discussion. Among the speakers at the kick-off dinner on
April 2 were Dulce Maria Pereira, Carl Bloice, Peter Camejo,
and Sonny Melencio.
     The magazine is aimed at promoting discussion and
greater understanding between the forces for socialism that
are actively involved in building parties and organizations.
     An exclusive interview with Sandinista leader and
former Nicaraguan President Daniel Ortega is the lead
article in the first issue. Also in the first issue are an
article on Russia's trade union movement by Renfrey Clarke
and prominent dissident (under both the previous and current
regimes) Boris Kagarlitsky; two articles on socialist
renewal in the Communist Party of the Philippines; a report
on left unity in South Africa; an article on left
regroupment in the U.S.; and an evaluation of current
politics in Australia. There are also two important
documents: one on the Brazilian Workers Party election
strategy and a call for left regroupment by the Committees
of Correspondence.
     In addition to the groups represented on the speaking
platform at the launch, the editorial board includes Jeremy
Cronin, a leader of the South African Communist Party (SACP)
and editor of The African Communist; Langa Zita from the
SACP and the South African metalworkers union; Dr. Francisco
Nemenzo from the Philippines; Baddegama Samitha from the New
Socialist Party of Sri Lanka; and leading members from the
New Zealand Alliance, the Sandinista National Liberation
Front (FSLN), the Farabundo MartĄ National Liberation Front
(FMLN) and the Fourth International.
     "The range of groups involved in Links is proof of a
new climate of collaboration in the international left,"
explained Links managing editor Peter Boyle. "This is a
project involving the left from the Communist Party, the
Trotskyist, Maoist, ex-Social Democratic, independent left
and liberation theology traditions. We all have in common a
desire for socialist renewal based on support for democracy,
feminism, ecological sustainability and internationalism."
     The magazine was initiated by the Democratic Socialist
Party of Australia but has become an international project.
As the introduction to the inaugural issue explains, Links
is a magazine for the post-Cold War left. It is not a
project for those who want to moan about the collapse of the
Stalinized regimes in eastern and central Europe or to drown
in demoralization.
     It is also not just another magazine for academics. It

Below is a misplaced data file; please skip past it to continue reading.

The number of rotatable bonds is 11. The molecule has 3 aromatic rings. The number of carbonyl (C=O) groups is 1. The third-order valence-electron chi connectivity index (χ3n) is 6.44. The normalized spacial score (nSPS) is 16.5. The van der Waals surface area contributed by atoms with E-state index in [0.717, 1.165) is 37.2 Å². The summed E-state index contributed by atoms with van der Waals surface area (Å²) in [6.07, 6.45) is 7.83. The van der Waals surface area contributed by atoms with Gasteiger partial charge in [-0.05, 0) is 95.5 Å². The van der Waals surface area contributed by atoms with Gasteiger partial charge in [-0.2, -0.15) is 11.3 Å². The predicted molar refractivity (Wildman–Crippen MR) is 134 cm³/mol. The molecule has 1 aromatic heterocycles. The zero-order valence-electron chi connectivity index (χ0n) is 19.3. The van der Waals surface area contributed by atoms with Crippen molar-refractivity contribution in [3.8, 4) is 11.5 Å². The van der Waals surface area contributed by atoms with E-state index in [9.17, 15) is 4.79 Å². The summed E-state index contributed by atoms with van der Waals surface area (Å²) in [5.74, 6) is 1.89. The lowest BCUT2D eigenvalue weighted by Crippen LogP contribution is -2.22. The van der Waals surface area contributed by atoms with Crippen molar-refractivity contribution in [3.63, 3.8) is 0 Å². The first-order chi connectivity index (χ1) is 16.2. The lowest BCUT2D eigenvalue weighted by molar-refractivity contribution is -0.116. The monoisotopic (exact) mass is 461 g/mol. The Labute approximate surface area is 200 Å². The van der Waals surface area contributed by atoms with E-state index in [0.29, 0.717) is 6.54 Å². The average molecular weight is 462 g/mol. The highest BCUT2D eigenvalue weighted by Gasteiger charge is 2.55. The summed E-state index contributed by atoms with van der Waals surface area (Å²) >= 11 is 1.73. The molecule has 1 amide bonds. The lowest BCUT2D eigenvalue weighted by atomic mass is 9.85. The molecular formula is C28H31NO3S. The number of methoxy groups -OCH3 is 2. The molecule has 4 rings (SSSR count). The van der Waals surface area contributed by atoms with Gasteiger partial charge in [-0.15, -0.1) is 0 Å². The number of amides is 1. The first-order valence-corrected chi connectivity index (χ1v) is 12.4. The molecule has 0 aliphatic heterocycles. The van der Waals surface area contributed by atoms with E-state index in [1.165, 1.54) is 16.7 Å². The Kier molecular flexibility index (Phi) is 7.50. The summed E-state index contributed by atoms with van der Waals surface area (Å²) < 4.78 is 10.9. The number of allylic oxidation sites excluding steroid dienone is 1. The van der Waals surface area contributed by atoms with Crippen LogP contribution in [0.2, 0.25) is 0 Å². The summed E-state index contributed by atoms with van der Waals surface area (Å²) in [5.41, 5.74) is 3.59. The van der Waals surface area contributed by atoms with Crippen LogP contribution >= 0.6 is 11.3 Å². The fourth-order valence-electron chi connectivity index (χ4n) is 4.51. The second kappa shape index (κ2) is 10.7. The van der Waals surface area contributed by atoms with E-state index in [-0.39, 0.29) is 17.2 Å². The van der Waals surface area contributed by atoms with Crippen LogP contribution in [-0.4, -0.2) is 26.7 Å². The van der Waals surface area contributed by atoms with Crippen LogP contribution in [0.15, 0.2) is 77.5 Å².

is a magazine for those building parties and organizations
seeking to bring about fundamental change in their
countries. "The magazine," the opening statement explains,
"will not present a single line. It will be pluralist, open,
and very much a discussion forum. There will not be a
regular editorial, but there will be certain parameters.
Links will be developing and marking out the space for
genuine socialism."
     A meeting of the editorial committee and other
supporters occurred after the conference. It discussed
promotion and distribution, and the need to expand the
editorial body to include representatives of more groups as
well as to bring onto the editorial board more women
leaders. (See accompanying ad to subscribe.)
     The first project of  U.S. supporters of Links is to
help organize a tour for Tony Cabardo of the Philippines in
July and August. Cabardo is Vice-President for External
Affairs of SANLAKAS, a federation of mass organizations with
a membership of 250,000 in the Philippines' National Capital
Region. Affiliates of SANLAKAS come from organizations of
labor, urban poor, women, transport workers, youth and
students, consumers, municipal alliances for promotion of
people's welfare and protection of environment, and from
religious and non-governmental groups. Cabardo is one of the
convenors of the "Rollback Movement" (KRB), a broad
coalition which forced the Ramos government to rollback the
price increases it had announced in January of this year on
oil, electricity and transport. He is also a member of the
convenor group of the Asia Pacific Conference on East Timor
to be held in Manila in May-June.
     The aim of the tour is to allow Cabardo to meet with
activists in the Filipino community and U.S. progressives,
and to give forums to the America public on the socio-
political crisis of Philippine society and the activity of
the trade unions and mass organizations in response to that
crisis. Those interested in working on the tour should
contact Links at P.O. Box 8402, Berkeley, CA 94707 or call